Make It So: Batman Arkham Origins II by Jerry Whitworth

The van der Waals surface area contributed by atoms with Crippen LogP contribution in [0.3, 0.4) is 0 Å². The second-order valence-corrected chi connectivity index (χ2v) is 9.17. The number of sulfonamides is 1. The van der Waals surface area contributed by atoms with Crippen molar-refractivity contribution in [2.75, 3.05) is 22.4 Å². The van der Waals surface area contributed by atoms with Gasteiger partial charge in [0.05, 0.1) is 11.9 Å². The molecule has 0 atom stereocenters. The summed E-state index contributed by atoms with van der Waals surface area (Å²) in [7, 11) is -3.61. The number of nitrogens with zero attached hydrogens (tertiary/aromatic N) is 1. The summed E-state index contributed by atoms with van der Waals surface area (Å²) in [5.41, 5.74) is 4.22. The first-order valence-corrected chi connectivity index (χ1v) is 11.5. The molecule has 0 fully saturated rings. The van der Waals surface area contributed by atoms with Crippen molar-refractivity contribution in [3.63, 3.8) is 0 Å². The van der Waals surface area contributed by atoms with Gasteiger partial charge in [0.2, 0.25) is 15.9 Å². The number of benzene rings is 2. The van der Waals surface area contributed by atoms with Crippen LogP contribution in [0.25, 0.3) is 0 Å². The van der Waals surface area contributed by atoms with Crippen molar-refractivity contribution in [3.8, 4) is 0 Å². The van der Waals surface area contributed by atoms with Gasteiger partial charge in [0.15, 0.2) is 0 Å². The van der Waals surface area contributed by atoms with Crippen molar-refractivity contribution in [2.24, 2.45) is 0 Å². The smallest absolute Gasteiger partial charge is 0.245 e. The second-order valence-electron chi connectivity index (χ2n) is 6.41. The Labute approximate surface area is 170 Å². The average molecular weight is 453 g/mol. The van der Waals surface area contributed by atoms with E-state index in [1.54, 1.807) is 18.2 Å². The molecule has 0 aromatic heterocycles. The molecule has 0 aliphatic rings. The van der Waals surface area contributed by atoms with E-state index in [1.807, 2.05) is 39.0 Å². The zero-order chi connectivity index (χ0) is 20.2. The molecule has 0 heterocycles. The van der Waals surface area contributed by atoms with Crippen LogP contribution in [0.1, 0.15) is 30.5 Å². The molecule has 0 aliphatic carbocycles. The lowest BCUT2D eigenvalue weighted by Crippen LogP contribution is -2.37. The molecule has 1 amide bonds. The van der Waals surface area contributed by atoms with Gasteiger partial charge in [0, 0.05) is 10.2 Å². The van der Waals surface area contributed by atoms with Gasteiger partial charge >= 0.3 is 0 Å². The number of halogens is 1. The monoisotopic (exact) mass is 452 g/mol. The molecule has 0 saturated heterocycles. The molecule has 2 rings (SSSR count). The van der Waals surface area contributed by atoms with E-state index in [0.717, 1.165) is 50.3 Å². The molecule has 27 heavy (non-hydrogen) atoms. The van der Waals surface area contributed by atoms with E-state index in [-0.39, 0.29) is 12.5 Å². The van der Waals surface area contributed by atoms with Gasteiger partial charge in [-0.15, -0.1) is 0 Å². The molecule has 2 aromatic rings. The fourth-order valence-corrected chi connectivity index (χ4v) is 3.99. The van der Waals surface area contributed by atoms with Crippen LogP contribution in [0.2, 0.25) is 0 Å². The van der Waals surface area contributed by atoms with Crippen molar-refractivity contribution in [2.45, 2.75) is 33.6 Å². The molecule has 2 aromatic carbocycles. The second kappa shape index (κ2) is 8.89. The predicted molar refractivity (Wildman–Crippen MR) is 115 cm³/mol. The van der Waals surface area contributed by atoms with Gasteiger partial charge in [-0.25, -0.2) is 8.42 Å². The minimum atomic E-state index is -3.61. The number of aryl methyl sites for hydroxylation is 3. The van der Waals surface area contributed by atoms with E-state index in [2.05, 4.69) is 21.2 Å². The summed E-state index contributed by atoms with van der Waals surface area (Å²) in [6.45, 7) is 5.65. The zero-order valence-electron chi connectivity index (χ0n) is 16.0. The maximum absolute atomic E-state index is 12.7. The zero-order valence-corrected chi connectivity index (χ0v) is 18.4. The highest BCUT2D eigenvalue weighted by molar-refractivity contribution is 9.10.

When Warner Bros. decided to add an entry to Rocksteady’s wildly popular Batman: Arkham series without Rocksteady (or fan favorite writer Paul Dini), reaction was mixed at best. Expectations were already lowered when the people behind the phenomenon wouldn’t be included but when reports of multiple glitches and bugs (including severe ones that forced players to restart the game entirely) were not only present but common, both the game and developer Warner Bros. Games Montréal were heavily criticized. The game wouldn’t be considered a failure, however. While it certainly didn’t reach the heights of sales or prestige of previous installment Arkham City, it managed to secure sales in the strata of first entry Arkham Asylum (not including sale of DLC material). A prequel, Arkham Origins describes the first meeting between Batman and the Joker as assassins descend on Gotham on Christmas Eve to collect a multimillion dollar bounty for the Dark Knight’s head. In the first Arkham game, Joker was the focus with Poison Ivy a significant secondary threat. The sequel saw Hugo Strange as the main adversary with the Joker and Ra’s al Ghul as seeming equal threats (Joker stealing the show by the game’s finale). Origins had Joker as the star while Bane became almost an equal threat. The three games would prominently feature some of Batman’s greatest rogues, including Penguin, Catwoman, Riddler, Two-Face, Mister Freeze, Scarecrow, Mad Hatter, Black Mask, Killer Croc, Deadshot, and Firefly in addition to those named already. If Warner was to produce an Arkham Origins sequel, lets examine what that could entail.